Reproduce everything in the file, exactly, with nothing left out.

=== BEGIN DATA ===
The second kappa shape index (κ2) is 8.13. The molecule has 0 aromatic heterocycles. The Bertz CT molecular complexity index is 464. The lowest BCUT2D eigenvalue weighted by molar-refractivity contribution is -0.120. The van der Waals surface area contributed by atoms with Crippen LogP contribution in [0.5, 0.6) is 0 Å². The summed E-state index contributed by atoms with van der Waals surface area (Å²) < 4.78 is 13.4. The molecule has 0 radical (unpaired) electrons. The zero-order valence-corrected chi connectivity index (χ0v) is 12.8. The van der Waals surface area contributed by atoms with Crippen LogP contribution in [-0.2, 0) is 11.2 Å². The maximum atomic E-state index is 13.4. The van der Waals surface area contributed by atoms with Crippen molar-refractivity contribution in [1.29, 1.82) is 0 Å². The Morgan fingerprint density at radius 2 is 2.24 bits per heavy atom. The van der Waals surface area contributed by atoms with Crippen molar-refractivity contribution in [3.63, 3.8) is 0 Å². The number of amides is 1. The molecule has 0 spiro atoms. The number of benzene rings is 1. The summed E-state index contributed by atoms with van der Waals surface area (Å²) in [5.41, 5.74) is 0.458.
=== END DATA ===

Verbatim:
The second kappa shape index (κ2) is 8.13. The molecule has 0 aromatic heterocycles. The Bertz CT molecular complexity index is 464. The lowest BCUT2D eigenvalue weighted by molar-refractivity contribution is -0.120. The van der Waals surface area contributed by atoms with Crippen LogP contribution in [0.5, 0.6) is 0 Å². The summed E-state index contributed by atoms with van der Waals surface area (Å²) < 4.78 is 13.4. The molecule has 0 radical (unpaired) electrons. The zero-order valence-corrected chi connectivity index (χ0v) is 12.8. The van der Waals surface area contributed by atoms with Crippen LogP contribution in [-0.2, 0) is 11.2 Å². The maximum atomic E-state index is 13.4. The van der Waals surface area contributed by atoms with Crippen molar-refractivity contribution in [1.29, 1.82) is 0 Å². The Morgan fingerprint density at radius 2 is 2.24 bits per heavy atom. The van der Waals surface area contributed by atoms with Crippen molar-refractivity contribution in [3.63, 3.8) is 0 Å². The number of amides is 1. The molecule has 0 spiro atoms. The number of benzene rings is 1. The summed E-state index contributed by atoms with van der Waals surface area (Å²) in [5.41, 5.74) is 0.458.